Your useful position as a group member might be waiting in the eddy for a signal and understanding not to move unless called or it could be in an eddy maintaining line of sight. Your position as a leader or experienced paddler might be right by the hazard or the point where someone is most likely to swim.
On the water I am constantly assessing where I am most useful and I am not afraid to change my position if I feel like I haven’t made the right choice initially. Having an understanding of what skills, you possess is really important too, maybe you are not the most confident paddler and might not be very well placed in the water, but maybe you are useful on the bank being able to pass signals and maintain line of sight through a steeper rapid? Maybe you are a throwbag specialist or are good at rescuing boats? Either way we can all be in a useful position on the river.
As a group we should have an appropriate range of movement styles and strategies that we can use on the water. I often find that groups have three styles, all at once, one at a time and some sort of eddy-hop variation. They often move either too slowly or too fast and have very little in between. There are lots of ways that we can move on the water and it is important that we vary our tactics based upon the challenge and difficulty of the river.
We change our tactics based up on:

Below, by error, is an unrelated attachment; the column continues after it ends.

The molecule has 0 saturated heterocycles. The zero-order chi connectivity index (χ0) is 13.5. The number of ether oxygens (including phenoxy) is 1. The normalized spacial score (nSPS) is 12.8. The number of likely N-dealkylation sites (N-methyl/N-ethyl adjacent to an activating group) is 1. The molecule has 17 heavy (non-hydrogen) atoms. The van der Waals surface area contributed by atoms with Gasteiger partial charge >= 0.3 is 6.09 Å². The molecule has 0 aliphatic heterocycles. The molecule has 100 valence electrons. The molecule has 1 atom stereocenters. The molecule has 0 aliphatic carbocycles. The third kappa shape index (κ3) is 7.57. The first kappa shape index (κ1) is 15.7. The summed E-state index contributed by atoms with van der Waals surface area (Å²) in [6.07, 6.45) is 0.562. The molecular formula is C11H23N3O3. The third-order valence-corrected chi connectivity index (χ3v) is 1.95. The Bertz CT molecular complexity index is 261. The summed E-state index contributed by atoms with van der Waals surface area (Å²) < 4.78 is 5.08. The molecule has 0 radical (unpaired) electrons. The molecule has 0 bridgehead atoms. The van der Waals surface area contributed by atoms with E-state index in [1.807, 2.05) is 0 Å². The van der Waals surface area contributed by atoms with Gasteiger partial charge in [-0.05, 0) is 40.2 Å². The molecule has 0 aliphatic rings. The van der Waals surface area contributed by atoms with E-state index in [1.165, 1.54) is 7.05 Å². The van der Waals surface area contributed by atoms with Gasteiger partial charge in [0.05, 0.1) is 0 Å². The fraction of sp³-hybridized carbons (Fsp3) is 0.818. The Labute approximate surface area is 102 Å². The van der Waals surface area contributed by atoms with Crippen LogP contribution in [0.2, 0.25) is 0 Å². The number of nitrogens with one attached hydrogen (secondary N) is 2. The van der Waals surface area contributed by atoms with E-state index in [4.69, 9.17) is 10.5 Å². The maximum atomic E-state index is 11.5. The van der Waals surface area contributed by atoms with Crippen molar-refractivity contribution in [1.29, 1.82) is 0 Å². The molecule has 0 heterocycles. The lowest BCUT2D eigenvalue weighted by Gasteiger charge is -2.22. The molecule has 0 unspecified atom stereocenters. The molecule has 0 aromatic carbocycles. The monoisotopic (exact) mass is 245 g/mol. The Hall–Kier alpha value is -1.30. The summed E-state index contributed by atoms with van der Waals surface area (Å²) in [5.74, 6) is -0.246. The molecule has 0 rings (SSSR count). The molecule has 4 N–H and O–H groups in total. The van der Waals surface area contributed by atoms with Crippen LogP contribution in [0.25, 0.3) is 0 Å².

- The speed we want to move.
- The difficulty of the water.
- The potential hazards.
- The skill level of our team.
- To minimise the potential amount of swimmers at once.
- To maintain line of sight.
The strategies I often use to move with a team on the river are:
Nice and quick for easy water.
paddling the rapid with a buddy or two. A bit more controlled than all go, but still pretty quick. Useful when we start to slow things down a bit.
One at a time
Great for when we want to look after just one paddler on a rapid.
Eddy hop – Useful to slow things down and maintain line of sight, I often use this so that one person moves at a time on a steeper rapid or one with lots of eddies.
Paddlers get to switch leads and move from the back (when signalled) to the front every time. Useful for moving fast and a good peer style.
Paddlers split into smaller teams and leapfrog as a team, protecting the next rapid for the group behind.
Paddlers constantly leapfrog each other without using signals. If you are at the front your job is to find the next eddy and wait for everyone to pass you. As soon as the last person paddles past you, you tag on the end until you are at the front again. Very quick, catching lots of eddies, but still maintaining line of sight. More structured than “all go”
Strategic placing and use of specific paddlers and specific strengths by the leader on a rapid. Paddlers will be given different roles and are often placed ready to rescue and/or maintain line of sight. Usually requires a designated leader and is useful for a mixed ability group.
Next time you’re out on the water, have a think about whether you can put any of the above into practice, you might be surprised how much of this you already do. With a bit of time and thought, we can be safer, faster and clearer with our communications making us more effective on the water. Thanks also to Paul Smith for photos and also for his input into the article.
Chris Brain Bio
Chris has been kayaking, canoeing and coaching for the last 16 years and runs his own business Chris Brain Coaching, delivering paddlesport coaching, safety and rescue courses and REC First aid training.
Chris would like to thank Pyranha kayaks, Red Paddle co, Palm Equipment, VE Paddles and Go Kayaking for their continued support.